European Medicines Agency Approves Moderna’s COVID Vaccine for Children Ages 12-17
A doctor preparing the Moderna COVID-19 vaccine at the Naval Hospital in Bremerton, Washington, US.

Moderna’s COVID-19 vaccine was approved for use in children 12 to 17 years of age by the European Medicines Agency (EMA), making it the second vaccine recommended for use in children in Europe, following the EMA’s approval of Pfizer’s Comirnaty child vaccine formulation in May.

The effects of Moderna’s vaccine in adolescents was evaluated in a study with 3,732 participants. The study demonstrated that the vaccine produced a similar antibody response in those aged 12-17, as compared to young adults 18-25, for whom the vaccine was already approved.

None of the 2,163 children receiving the vaccine became infected with SARS-CoV2, while four of the 1,073 children that were given a placebo injection developed COVID-19.

The side effects in children were similar to those in people over the age of 18, including pain and swelling at the injection site, fatigue, headache, muscle and joint pain, chills, nausea, and fever.

The safety of the Moderna vaccine, as seen in adults, was confirmed in the adolescent study, the EMA stated. .

Although the EMA’s vaccine advisory committee noted that the study was too small to detect new uncommon side effects, the EMA concluded that the benefits of the vaccine outweigh the risks.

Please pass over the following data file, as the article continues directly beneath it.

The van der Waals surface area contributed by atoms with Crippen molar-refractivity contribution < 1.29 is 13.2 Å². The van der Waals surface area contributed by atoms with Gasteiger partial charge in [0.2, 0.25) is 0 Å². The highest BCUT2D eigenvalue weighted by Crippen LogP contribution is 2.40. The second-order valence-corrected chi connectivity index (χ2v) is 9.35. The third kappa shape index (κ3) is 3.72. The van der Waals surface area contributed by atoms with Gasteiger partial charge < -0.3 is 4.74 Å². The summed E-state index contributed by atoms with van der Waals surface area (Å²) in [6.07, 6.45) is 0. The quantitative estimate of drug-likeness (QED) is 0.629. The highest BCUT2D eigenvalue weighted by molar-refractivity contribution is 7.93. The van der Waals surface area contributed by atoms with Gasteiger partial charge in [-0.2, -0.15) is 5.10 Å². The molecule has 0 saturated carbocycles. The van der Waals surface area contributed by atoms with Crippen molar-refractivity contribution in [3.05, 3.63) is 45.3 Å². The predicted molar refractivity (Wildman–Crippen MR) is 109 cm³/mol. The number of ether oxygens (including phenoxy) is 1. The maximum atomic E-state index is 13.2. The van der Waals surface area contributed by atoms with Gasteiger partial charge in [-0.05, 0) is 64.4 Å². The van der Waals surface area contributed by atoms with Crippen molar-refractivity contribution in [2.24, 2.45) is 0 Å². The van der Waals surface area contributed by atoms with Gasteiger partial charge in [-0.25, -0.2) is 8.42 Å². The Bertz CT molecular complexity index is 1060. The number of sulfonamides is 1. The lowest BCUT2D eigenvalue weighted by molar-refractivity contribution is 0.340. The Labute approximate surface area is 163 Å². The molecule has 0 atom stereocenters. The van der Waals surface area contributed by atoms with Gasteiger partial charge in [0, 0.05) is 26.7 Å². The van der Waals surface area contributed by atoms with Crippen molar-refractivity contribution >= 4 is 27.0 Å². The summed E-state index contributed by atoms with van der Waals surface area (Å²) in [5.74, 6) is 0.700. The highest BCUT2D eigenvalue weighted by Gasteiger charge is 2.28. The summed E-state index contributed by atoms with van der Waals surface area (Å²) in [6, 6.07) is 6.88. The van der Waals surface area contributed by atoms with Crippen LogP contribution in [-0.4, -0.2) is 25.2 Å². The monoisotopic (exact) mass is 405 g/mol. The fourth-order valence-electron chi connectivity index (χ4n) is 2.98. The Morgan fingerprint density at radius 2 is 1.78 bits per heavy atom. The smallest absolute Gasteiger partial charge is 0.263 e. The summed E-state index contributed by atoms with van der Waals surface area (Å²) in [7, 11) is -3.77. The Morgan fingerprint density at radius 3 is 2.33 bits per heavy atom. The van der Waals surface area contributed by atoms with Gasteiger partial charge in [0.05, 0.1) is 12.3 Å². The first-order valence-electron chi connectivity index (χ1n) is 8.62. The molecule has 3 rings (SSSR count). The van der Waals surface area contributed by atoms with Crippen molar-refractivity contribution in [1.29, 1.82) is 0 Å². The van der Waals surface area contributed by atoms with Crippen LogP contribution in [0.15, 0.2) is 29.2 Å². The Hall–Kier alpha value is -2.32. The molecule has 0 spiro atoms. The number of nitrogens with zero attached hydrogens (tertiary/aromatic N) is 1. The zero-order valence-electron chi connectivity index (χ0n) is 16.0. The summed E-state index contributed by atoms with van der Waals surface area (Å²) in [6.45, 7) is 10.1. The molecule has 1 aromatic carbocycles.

Pfizer’s COVID-19 vaccine was similarly evaluated in a study of 2,260 children aged 12 to 15 years. Of the 1,005 children that received the vaccine, none developed a COVID infection, compared to 16 children out of the 978 who received a placebo jab.

The most common side effects in children were pain at the injection site, tiredness, headache, muscle and joint pain, chills, and fever. The side effects were usually mild or moderate and improved within a few day of the vaccination.

The EMA said that it will continue to monitor the safety and efficacy of both vaccines in children as it is used across the region in vaccination campaigns.

Image Credits: Flickr – Official US Navy.

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